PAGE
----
DroidPSK and HF APRS

I tried DroidPSK for the first time and got a peak activated pretty easily on 20 m. Now I am wondering about spotting on HF APRS using DroidPSK. I have been reading articles on what frequency to use, mostly on 30 meters, but I am still not sure what dial frequency I should be on here in North America. I haven’t been about to get spotted on APRS.fi using this method, so I don’t know if I am using the wrong frequency, or if I am just not reaching anyone who is receiving/gating my signal?

Anyone have success with spotting using DroidPSK?


Can DroidPSK generate 300 baud ARPS messages and beacon packets?

Maybe this page will help?


How many RX gateways are out there?

Just a though: It would be interesting if APRS over HF could be integrated to the RBN stations already listening (with mostly SDR RX) ? @VK3ARR
This would make availability of gateways a big advantage.

Curious to try this.
73 Joe

DroidPSK does generate a 300 baud aprs message with the PSK63 setting. I don’t think it would need to go to the RBN, as a spot could be sent to APRS2SOTA, but it does seem like an RBN receiving station could also run APRS messenger

That was my though. I am not sure how to find out if there are enough APRS HF Igate available to pickup the signal.

I was looking at the “APRSdroid” project. That is opensource but currently does not support 300 baud. But there is an open ticket asking for this feature.

Best case scenario would be to type the message text in the phone (with APRS2SOTA as receiver) and generate the AFSK encoded APRS/AX.25 audio snipped on the phone. Then just play it and just hold the mic to the phone speaker.
I don’t need the return path. Fire and forget.
If the pile up starts you know the spot went thru.

Or modify this project:

e.g. for a ESP32 with WIFI module (webinterface to set the message) and a speaker (with LP filter).

The number of igates might be a problem. From what I have been reading, APRS Messenger was the program to use to receive and gate, but I just tried downloading it and the site says it is obsolete as it is not compatible with Windows 10. The site recommends using JS8CALL for HF APRS beaconing, but JS8CALL isn’t available on Android

Maybe a Raspberry PI version (if it exists) and use your Android phone as a VNC terminal?

I have an old W10 tablet and was looking at a faster replacement. Has to be W10 because of some software I want to use. But, and I feel the dark force of Intel/MS here, small light W10 devices have a pish spec and are limited in RAM, storage and CPU horsepower. Anything with some decent power is big, heavy and silly expensive when you consider how much grunt a modern 8 core phone CPU has. Bloody marketing people and the market segmentation ideas :frowning:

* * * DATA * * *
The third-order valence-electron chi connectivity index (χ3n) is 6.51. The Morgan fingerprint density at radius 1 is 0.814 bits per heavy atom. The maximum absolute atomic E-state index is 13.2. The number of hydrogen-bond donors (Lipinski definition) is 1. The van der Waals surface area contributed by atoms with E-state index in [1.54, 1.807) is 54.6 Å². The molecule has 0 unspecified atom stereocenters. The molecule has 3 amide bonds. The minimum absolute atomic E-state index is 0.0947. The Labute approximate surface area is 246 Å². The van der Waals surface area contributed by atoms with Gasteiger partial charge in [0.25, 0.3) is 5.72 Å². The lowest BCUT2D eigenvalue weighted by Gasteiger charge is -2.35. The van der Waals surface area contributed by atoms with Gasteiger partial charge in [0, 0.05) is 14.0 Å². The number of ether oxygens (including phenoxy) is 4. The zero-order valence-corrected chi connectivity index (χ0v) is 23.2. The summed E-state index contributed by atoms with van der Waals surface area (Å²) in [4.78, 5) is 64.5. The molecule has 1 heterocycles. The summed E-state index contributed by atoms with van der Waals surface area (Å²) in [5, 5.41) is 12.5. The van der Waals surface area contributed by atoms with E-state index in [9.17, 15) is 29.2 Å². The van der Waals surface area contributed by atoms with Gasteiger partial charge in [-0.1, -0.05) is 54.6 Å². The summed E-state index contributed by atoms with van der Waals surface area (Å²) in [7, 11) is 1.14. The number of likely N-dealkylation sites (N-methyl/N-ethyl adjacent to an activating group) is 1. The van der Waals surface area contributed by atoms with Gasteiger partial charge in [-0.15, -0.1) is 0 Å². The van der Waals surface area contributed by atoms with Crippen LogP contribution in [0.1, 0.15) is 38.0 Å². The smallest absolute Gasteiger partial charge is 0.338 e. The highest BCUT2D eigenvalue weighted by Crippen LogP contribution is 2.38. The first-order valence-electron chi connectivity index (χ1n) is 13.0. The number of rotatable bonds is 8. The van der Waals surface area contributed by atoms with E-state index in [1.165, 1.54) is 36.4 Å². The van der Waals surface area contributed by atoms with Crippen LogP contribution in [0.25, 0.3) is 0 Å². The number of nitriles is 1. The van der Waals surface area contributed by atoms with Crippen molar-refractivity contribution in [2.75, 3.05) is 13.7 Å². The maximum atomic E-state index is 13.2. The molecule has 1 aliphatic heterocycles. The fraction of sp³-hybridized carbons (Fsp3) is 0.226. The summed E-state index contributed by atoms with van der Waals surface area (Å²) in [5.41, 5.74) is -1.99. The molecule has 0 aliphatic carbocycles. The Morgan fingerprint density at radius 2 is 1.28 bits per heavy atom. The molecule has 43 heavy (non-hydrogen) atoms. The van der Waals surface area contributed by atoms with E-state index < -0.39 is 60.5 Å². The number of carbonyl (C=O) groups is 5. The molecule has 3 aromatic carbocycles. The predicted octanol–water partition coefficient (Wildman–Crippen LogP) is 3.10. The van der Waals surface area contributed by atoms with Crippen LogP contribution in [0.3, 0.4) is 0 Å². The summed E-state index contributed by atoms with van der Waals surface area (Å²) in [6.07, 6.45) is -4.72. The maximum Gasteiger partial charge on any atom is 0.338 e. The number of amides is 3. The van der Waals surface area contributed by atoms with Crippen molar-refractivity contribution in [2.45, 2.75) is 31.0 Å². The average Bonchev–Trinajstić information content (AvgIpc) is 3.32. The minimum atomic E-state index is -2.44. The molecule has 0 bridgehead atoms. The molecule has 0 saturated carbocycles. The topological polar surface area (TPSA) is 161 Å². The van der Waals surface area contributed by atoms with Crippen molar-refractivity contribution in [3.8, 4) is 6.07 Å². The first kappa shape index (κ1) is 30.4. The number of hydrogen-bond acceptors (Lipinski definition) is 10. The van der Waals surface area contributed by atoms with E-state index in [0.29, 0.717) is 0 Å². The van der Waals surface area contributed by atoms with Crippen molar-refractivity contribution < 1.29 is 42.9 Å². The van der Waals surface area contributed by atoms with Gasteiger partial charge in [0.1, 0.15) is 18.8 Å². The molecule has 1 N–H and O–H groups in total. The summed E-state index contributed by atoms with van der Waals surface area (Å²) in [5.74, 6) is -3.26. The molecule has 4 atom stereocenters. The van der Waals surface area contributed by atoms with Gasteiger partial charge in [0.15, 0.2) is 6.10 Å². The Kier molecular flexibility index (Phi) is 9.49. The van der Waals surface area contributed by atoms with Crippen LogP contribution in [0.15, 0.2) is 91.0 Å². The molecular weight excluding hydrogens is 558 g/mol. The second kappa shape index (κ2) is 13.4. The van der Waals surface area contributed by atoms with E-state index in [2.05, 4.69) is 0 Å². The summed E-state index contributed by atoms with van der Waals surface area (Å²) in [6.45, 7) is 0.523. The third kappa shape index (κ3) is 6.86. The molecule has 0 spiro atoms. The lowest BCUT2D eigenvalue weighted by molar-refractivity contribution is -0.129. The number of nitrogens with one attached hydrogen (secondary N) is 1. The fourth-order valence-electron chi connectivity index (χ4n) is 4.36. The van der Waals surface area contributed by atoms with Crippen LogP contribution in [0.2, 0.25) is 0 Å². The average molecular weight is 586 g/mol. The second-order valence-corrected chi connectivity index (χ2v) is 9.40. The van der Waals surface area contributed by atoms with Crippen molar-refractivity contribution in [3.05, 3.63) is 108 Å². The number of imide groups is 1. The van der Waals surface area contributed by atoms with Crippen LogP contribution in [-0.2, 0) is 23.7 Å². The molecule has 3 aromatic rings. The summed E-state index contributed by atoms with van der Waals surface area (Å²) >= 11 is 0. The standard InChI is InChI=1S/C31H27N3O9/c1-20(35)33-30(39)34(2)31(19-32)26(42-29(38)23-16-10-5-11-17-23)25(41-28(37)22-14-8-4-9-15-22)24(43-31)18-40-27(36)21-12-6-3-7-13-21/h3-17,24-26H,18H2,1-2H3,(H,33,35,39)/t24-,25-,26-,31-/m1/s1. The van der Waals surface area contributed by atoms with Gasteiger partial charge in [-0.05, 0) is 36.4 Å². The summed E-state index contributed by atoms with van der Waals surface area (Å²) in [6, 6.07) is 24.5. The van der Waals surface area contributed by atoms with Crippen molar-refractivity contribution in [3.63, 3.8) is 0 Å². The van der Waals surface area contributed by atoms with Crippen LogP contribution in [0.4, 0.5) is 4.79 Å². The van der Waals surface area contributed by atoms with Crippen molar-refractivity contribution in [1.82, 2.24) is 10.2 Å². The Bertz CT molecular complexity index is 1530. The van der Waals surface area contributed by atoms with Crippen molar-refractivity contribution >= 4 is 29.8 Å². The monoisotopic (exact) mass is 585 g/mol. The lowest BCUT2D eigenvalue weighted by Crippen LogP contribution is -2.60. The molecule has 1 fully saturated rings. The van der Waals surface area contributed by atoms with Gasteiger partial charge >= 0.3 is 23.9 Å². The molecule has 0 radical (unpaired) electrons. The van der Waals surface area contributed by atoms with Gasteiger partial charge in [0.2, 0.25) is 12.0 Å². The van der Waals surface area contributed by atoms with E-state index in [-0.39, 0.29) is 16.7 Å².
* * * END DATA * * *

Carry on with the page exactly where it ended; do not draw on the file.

1 Like

Indeed JS8CALL with a USB GPS dongle would work for a position report. And you can message over APRS to APRS2SOTA.
All that would work on a Raspberry Pi with VNC to controll on the phone or tablet.

Still a bit sad that nobody has ported FT8/JS8CALL to Android. I guess there is something a bit odd that makes is complicated. My guess would be the fortran libraries still in use (but I might be wrong in that).

Is all the code in the libraries in FORTRAN or is there some in some flavour of Intel SIMD inline assembler? That would be a good reason to limit porting to ARM64 ! Maybe the switch to ARM for Macs etc. may provoke someone into porting it.

Joe K1JT wrote all the original programs in Fortran. I expect that a lot of the core stuff is still in Fortran if not all of it. I gather there is no Fortran compiler that translates to Android machine instructions. Is that a project for lockdown Andy/Andrew/?

Nah, GNU Fortran which is part of gcc will compile FORTRAN and you select the ARM backend for code generation. That’s the glib answer. There are tools but there’s always lots more than just having tools to porting these things.

Thirty odd years ago my employer’s code tended to contain #IFDEF blocks to deal with things that didn’t quite work the same on different architectures. I remember the chaos that ensued when one bright FORTRAN programmer (from the Research department) decided to use hexadecimal representations to code up blocks of floating-point constants, and didn’t wrap the blocks appropriately. His code compiled just fine on Sun, Vax, IBM, Convex, etc… The code even ran without complaining. The answers it produced, however…

Oooooo, respect there Rick.